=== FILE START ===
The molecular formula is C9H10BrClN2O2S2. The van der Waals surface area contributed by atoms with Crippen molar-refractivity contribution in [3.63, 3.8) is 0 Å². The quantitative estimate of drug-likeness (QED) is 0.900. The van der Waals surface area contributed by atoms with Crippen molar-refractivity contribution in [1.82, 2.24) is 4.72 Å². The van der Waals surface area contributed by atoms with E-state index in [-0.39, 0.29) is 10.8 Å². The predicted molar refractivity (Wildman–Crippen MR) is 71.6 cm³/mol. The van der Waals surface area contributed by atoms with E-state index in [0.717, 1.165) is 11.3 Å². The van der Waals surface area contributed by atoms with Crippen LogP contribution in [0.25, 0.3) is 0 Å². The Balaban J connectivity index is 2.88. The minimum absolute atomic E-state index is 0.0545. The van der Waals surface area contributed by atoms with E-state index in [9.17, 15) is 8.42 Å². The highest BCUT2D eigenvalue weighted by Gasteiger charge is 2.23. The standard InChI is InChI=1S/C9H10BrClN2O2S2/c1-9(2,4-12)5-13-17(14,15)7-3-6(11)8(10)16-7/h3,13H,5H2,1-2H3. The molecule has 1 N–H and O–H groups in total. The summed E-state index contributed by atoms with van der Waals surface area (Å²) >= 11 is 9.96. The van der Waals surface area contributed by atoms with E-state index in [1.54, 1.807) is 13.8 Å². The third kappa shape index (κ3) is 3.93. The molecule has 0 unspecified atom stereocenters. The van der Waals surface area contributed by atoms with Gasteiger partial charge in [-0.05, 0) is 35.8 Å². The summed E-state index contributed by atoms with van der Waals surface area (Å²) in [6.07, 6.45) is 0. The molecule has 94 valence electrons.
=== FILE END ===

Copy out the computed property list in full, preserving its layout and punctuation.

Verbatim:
The molecular formula is C9H10BrClN2O2S2. The van der Waals surface area contributed by atoms with Crippen molar-refractivity contribution in [3.63, 3.8) is 0 Å². The quantitative estimate of drug-likeness (QED) is 0.900. The van der Waals surface area contributed by atoms with Crippen molar-refractivity contribution in [1.82, 2.24) is 4.72 Å². The van der Waals surface area contributed by atoms with E-state index in [-0.39, 0.29) is 10.8 Å². The predicted molar refractivity (Wildman–Crippen MR) is 71.6 cm³/mol. The van der Waals surface area contributed by atoms with E-state index in [0.717, 1.165) is 11.3 Å². The van der Waals surface area contributed by atoms with Crippen LogP contribution in [0.25, 0.3) is 0 Å². The Balaban J connectivity index is 2.88. The minimum absolute atomic E-state index is 0.0545. The van der Waals surface area contributed by atoms with E-state index in [9.17, 15) is 8.42 Å². The highest BCUT2D eigenvalue weighted by Gasteiger charge is 2.23. The standard InChI is InChI=1S/C9H10BrClN2O2S2/c1-9(2,4-12)5-13-17(14,15)7-3-6(11)8(10)16-7/h3,13H,5H2,1-2H3. The molecule has 1 N–H and O–H groups in total. The summed E-state index contributed by atoms with van der Waals surface area (Å²) >= 11 is 9.96. The van der Waals surface area contributed by atoms with E-state index in [1.54, 1.807) is 13.8 Å². The third kappa shape index (κ3) is 3.93. The molecule has 0 unspecified atom stereocenters. The van der Waals surface area contributed by atoms with Gasteiger partial charge in [-0.05, 0) is 35.8 Å². The summed E-state index contributed by atoms with van der Waals surface area (Å²) in [6.07, 6.45) is 0. The molecule has 94 valence electrons.